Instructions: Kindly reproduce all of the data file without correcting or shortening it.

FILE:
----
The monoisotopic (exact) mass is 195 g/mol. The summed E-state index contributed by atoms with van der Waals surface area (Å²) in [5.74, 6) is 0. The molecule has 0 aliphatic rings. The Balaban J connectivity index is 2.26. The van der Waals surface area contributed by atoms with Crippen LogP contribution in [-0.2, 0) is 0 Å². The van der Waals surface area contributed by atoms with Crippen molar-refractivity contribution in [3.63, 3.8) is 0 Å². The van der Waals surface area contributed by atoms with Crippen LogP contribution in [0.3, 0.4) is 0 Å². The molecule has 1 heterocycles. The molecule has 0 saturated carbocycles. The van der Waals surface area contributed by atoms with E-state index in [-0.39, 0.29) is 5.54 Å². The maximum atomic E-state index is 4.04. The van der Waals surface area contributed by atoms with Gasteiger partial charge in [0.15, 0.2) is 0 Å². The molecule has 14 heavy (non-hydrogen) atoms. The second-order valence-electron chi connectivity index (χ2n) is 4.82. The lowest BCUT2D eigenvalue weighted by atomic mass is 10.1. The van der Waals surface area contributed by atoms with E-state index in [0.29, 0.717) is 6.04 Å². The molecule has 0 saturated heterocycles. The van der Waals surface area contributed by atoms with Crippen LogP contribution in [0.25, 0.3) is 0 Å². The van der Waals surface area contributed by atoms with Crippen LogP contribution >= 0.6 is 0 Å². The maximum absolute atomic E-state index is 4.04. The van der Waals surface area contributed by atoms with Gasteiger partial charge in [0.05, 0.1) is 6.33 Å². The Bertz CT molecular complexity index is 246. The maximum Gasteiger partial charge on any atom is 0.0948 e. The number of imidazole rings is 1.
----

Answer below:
The monoisotopic (exact) mass is 195 g/mol. The summed E-state index contributed by atoms with van der Waals surface area (Å²) in [5.74, 6) is 0. The molecule has 0 aliphatic rings. The Balaban J connectivity index is 2.26. The van der Waals surface area contributed by atoms with Crippen LogP contribution in [-0.2, 0) is 0 Å². The van der Waals surface area contributed by atoms with Crippen molar-refractivity contribution in [3.63, 3.8) is 0 Å². The van der Waals surface area contributed by atoms with Crippen LogP contribution in [0.3, 0.4) is 0 Å². The molecule has 1 heterocycles. The molecule has 0 saturated carbocycles. The van der Waals surface area contributed by atoms with E-state index in [-0.39, 0.29) is 5.54 Å². The maximum atomic E-state index is 4.04. The van der Waals surface area contributed by atoms with Gasteiger partial charge in [0.15, 0.2) is 0 Å². The molecule has 14 heavy (non-hydrogen) atoms. The second-order valence-electron chi connectivity index (χ2n) is 4.82. The lowest BCUT2D eigenvalue weighted by atomic mass is 10.1. The van der Waals surface area contributed by atoms with E-state index in [0.29, 0.717) is 6.04 Å². The molecule has 0 saturated heterocycles. The van der Waals surface area contributed by atoms with Crippen LogP contribution in [0.25, 0.3) is 0 Å². The van der Waals surface area contributed by atoms with Crippen LogP contribution >= 0.6 is 0 Å². The maximum absolute atomic E-state index is 4.04. The van der Waals surface area contributed by atoms with Gasteiger partial charge in [0.05, 0.1) is 6.33 Å². The Bertz CT molecular complexity index is 246. The maximum Gasteiger partial charge on any atom is 0.0948 e. The number of imidazole rings is 1.